Hands on hips, but no pursed lips. My ‘attitude’ regarding risotto is born of listening and learning from other people, and then practising at home. Ours is not to pontificate but ours IS to investigate, evaluate and recreate.
I would like to encourage people to think of risottos as something eminently ‘do-able’ and not a fancy schmancy dish that only a professional chef can handle. And if it is true that a proper chef is naturally going to be more of a dab hand at producing a risotto of sublime standards of flavour, I see no hubris at all in wanting to believe that one can tackle a risotto of jolly good home-cooking standards of flavour.
Here are some points that I consider useful:
1) The choice of rice is important, obviously. It has to be Italian rice, not jasmine or basmati or anything like that. People abroad seem to think that Arborio is the only kind of rice for making a good risotto whereas in Italy it is the Carnaroli and Vialone Nano kind that are much more sought after and preferred by chefs as well as home cooks. If you buy a rice like the Aquerello brand, which comes in a tin, then do open it at least half an hour before using it … to let the rice ‘breathe’.
2) A risotto always deserves to be cooked in good and well flavoured water, otherwise known as stock — be it vegetable, chicken/meat or fish in provenance. You can salt the stock or salt the rice. I usually do a bit of both.
3) Great care must be taken in ‘toasting’ the rice properly at the beginning (“tostatura”) to ensure that it will keep its figure and form and so that it will sneerily eschew the very notion of stickiness at the end of the cooking process. When cooked, the rice must not stick together as if glued but, instead, each ‘chicco’ (grain) of rice must stand proudly independent while being intimately part of Team Risotto at the same time. The tostatura of rice is executed over a fairly high heat.
4) Chopped onion is usually the premise for most risottos and needs to be cooked in olive oil (not butter). Unlike the tostatura, the onion must cook over a LOW, soft heat in order not to brown. And this presents us with a contradiction. My easy way out of this is to cook the onion in a separate frying pan and add it to the rice later on, once the first few ladles of simmering stock have been added. (I got this tip from Allan Bay’s cookery book “Cuochi si Diventa”.)
5) When adding the wine … it is a good idea to have the wine at least warm if not hot. Wine is added just after the tostatura when the rice is very hot. If you pour cold wine over it, it will bring the temperature down. To be honest, I think this rule applies if you are making a large amount of risotto (say, over 1 kg). If you are making less, I am sure room-temperature as opposed to hot is good enough. The only hot liquid ALWAYS must be the stock that is added.
6) A risotto does NOT, contrary to so much public opinion and huffing and puffing about the subject, require constant stirring. Nor is it always “creamy” in texture. If you don’t believe me, I hope you will believe Gabriele Ferron (see http://thefoodpornographer.com/2013/09/rice-masterclass-with-gabriele-ferron ).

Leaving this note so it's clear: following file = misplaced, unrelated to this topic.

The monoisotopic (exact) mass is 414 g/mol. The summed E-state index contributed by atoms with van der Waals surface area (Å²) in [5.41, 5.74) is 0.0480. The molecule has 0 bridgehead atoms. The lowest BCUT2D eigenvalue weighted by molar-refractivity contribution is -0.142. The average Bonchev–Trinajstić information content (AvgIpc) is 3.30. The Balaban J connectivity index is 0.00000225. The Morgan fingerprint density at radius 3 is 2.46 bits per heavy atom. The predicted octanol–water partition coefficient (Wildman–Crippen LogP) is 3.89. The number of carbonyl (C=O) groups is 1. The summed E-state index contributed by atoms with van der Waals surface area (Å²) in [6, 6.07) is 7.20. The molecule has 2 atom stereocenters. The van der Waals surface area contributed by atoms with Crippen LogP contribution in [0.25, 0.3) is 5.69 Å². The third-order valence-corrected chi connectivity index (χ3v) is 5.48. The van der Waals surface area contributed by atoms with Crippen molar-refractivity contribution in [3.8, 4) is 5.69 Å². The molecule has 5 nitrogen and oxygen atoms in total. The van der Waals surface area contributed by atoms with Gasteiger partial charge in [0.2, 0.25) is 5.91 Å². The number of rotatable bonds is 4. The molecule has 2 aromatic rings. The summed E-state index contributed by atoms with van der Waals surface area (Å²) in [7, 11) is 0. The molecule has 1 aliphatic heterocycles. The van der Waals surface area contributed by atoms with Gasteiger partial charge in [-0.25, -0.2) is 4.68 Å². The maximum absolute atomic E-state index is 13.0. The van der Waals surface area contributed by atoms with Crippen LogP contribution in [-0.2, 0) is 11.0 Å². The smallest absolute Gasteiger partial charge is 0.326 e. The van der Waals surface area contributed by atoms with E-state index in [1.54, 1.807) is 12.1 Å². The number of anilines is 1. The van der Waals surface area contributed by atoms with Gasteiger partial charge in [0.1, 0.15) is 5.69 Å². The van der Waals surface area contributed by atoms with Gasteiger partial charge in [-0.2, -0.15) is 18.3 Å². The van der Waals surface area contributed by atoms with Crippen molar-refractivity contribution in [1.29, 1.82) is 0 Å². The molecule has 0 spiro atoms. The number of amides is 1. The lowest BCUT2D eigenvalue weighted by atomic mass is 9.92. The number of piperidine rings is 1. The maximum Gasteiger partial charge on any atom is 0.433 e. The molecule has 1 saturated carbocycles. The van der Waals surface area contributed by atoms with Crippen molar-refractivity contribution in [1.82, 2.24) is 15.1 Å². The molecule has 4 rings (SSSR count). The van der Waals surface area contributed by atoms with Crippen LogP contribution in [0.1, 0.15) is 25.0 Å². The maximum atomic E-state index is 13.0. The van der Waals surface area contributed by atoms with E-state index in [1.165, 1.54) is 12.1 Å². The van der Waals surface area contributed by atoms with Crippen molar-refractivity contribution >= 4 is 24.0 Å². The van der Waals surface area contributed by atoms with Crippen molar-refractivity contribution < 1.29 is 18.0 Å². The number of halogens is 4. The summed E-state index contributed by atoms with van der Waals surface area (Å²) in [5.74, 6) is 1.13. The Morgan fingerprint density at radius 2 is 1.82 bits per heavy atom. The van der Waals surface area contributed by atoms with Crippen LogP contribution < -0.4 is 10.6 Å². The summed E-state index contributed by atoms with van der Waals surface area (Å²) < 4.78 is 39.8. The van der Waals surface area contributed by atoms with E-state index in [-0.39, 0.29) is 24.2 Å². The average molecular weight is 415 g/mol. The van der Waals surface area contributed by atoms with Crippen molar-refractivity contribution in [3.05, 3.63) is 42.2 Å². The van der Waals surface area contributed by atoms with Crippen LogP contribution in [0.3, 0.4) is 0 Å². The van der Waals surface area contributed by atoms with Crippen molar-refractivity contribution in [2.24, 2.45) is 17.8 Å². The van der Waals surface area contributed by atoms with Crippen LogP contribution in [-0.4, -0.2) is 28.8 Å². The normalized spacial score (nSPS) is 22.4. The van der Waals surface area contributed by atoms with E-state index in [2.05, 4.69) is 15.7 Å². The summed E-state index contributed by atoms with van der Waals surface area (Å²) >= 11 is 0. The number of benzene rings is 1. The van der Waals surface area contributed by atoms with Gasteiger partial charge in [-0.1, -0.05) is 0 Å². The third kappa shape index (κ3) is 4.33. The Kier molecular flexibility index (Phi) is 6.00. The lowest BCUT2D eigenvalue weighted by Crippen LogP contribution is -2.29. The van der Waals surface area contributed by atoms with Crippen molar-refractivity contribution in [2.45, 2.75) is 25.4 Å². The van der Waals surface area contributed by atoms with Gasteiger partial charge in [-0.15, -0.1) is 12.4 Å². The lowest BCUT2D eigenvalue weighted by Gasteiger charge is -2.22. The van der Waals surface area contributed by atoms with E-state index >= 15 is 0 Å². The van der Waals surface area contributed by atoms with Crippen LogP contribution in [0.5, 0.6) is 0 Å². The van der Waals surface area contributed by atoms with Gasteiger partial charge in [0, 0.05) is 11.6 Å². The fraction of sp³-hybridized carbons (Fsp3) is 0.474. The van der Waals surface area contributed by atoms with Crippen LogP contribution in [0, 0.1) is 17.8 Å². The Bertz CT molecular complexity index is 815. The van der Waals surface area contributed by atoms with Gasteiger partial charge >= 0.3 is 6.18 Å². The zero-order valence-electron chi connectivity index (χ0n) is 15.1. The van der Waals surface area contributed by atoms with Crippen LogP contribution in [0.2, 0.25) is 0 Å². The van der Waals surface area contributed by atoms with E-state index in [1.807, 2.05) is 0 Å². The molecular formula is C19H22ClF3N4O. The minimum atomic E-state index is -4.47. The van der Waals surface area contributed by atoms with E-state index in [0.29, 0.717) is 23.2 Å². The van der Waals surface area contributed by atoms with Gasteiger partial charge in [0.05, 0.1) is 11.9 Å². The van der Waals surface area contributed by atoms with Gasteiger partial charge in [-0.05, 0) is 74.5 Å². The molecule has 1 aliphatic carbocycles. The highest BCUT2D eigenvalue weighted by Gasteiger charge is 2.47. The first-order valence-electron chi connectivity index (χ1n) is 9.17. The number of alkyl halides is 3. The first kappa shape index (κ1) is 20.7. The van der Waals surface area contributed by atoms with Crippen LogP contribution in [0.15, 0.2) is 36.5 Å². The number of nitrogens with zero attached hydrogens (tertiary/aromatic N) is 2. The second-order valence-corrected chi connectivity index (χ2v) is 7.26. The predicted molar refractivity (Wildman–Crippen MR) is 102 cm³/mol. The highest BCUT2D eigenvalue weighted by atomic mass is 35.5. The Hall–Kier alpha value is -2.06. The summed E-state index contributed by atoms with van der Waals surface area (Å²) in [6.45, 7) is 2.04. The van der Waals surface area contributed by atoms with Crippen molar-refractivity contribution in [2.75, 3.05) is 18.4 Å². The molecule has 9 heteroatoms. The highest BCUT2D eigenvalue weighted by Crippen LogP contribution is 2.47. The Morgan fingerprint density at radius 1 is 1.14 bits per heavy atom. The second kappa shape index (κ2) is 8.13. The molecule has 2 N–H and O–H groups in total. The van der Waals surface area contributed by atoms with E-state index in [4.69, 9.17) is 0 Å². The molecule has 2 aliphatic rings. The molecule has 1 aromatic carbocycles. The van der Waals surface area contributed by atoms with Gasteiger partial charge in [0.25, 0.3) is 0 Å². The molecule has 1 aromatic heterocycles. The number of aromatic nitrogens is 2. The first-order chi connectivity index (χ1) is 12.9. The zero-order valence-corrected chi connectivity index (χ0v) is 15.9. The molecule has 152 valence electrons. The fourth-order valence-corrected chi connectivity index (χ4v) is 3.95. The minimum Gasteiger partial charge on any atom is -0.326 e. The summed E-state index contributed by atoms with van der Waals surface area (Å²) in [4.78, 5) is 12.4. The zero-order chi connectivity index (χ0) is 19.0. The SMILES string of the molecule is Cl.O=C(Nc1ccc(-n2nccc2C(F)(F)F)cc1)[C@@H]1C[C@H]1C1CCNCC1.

6a) Grated parmesan cheese tends to be added at the same time as the butter … with more sprinkled on top later on, if so desired.
7) It is a truth universally acknowledged that a single cook in possession of a good fortune would never dream of skimping on butter when it comes to finishing off a risotto (most risottos except for those that are fish based). Once cooked, the risotto must be almost embalmed in butter and left to rest for a few minutes, preferably with a lid on top. The term for this final touch is the verb “mantecare” or noun “mantecatura”. I mentioned in another post that I am much persuaded that the etymology could owe something to Spain, where the word for butter is: mantequilla. (Let us not forget that the risotto is a dish from the North of Italy and that the Spanish aristocracy liked to rule bits and pieces of Italy.) Of course the Italian word for ‘cloak’ is “manto” … so maybe it’s a case of using butter with which to ‘cloak’ the risotto. On the other hand, there is the French gastronomy technique called “monter au beurre”, which is about adding butter towards the end of a recipe, and the word ‘monter’ somehow got morphed into ‘mantecare’ ?
And that’s it!
The risotto I am presenting at the end of this hands-on-hips exhortatory introduction is one that complies with the rules of making the best of leftovers. In this case the leftovers were yellow and red capsicum/peppers that I had roasted in the oven to serve as a vegetable side dish (“contorno”). My camera was playing games with me that day and introduced far too much light into the frames and so I now call this recipe:
Risotto à la Praise the Lord, I saw the light! and here is a link to Johnny Cash singing it – http://www.youtube.com/watch?v=64iYiNAYXZo. Perhaps you could draw inspiration to make your own risotto with leftovers?
I tasted it … and it required a few drops of lemon juice.
A cascade of grated parmesan. Sssssh …. the risotto is “mantecat-ing” !
The finished risotto with a beam of light … this risotto saw the light!I dotted the plate with little edible flowers from my balcony … they too saw the light!
Happy days everyone!